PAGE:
“Search me, O God, and know my heart; try me, and know my thoughts:
And see if there is any wicked way in me, and lead me in the way everlasting.”
(Psalm 139:23-24).

Here the psalmist asks God to examine him to see whether there is anything which offends Him.

He asks God to not only scrutinise his outward conduct but his innermost thoughts. What are his motives and goals? What occupies the forefront of his thoughts and imagination? What is the focus of his affections?  

Such a prayer implies that he does not trust himself. He knows the corruption of his own heart – that it is often open to self-deception and presumptuousness.

“The heart is deceitful above all things, and desperately wicked; who can know it?” (Jeremiah 17:9).

To use our intellect to search our hearts would be counterproductivejust as using a faulty thermometer to detect fever would yield unreliable results. 

Elsewhere in Psalm 19:12, the psalmist acknowledges his hidden faults and asks that God forgives him.

When we come into God’s presence, the Holy Spirit convicts us on the areas in our lives where we have sinned. Often this comes about when a particular verse or passage speaks to us directly.

“All Scripture is inspired by God and is useful to teach us what is true and to make us realise what is wrong in our lives. It corrects us when we are wrong and teaches us to do what is right” (2 Timothy 3:16).

No discussion on self-examination will be complete without alluding to the role of conscience.

It is that God-given faculty which tells us whether our thoughts, feelings or actions are morally right or not. It has no executive powers; it does not cause a person to do the right thing or cease to do the wrong thing.

We should live by this rule: “If our hearts (conscience) do not condemn us, we have confidence before God” (1 John 3:21).

But conscience has to be continually sharpened by Scriptures so that its moral standards consistently remain high. A clear conscience is reliable only if the heart is feeding on truth. “Sanctify them by Your truth. Your word is truth” (John 17:17).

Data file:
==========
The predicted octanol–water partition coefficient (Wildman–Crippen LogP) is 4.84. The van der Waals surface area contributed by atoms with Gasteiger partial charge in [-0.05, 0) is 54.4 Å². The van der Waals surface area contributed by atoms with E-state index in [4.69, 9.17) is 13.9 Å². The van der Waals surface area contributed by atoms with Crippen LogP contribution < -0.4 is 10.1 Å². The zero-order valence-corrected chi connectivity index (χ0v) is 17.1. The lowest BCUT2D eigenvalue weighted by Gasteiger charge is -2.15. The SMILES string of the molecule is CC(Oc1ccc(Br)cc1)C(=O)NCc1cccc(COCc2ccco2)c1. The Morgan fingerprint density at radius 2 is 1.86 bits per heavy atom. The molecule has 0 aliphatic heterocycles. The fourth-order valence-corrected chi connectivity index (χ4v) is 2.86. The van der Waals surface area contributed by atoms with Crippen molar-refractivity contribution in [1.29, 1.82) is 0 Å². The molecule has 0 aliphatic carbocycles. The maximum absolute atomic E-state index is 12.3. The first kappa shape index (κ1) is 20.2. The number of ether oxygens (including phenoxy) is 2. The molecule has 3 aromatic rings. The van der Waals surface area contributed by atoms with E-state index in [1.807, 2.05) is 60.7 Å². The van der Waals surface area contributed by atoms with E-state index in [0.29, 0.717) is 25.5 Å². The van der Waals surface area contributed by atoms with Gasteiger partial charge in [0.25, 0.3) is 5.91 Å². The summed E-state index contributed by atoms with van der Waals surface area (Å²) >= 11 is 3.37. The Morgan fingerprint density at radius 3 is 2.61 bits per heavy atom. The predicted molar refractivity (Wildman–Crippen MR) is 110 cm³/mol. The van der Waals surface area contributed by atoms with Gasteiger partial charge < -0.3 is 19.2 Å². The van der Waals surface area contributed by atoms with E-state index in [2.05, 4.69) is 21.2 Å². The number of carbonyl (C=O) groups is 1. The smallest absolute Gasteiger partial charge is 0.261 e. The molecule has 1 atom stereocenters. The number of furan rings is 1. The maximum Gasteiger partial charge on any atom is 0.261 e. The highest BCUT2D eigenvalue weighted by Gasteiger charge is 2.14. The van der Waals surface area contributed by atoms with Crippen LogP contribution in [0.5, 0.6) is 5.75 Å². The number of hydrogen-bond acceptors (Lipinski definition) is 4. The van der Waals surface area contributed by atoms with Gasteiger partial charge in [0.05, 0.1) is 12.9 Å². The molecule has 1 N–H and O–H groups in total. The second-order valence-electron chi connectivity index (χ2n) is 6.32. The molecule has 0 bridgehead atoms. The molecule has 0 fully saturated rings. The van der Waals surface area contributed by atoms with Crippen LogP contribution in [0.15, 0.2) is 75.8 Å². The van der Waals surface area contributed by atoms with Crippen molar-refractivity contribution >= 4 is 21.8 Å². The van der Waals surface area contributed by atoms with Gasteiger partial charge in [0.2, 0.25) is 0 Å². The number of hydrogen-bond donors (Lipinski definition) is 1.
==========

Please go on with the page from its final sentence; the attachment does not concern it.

If we continually suppress the voice of consciencewhen it tells us we heading the wrong wayseared conscience will result. It is no longer effective then as a moral plumbline.

To recapitulate, self-examination is helpful if we are humble and acknowledge that only God can show us where we have gone wrong. Being humble implies that we distrust ourselves and do not depend on our own intellect in the process of self-examination. Also, certain conditions have to be fulfilled for conscience to be reliable.

Finally, self-examination is helpful only if we are willing to repent and change our lifestyle once we know we have sinned:  “The sacrifice you desire is a broken spirit. You will not reject a broken and repentant heart, O God” (Psalm 51:17).

Depending on the circumstances, self-examination can be a help or hindrance in our spiritual transformation.

“Keep a close watch on how you live and on your teaching. Stay true to what is right because if you do, you will save both yourself and your hearers” (1Timothy 4:16).

Examine yourselves to see if your faith is genuine. Test yourselves. Surely you know that Jesus Christ is among you; if not, you have failed the test of genuine faith” (2 Corinthians 13:5).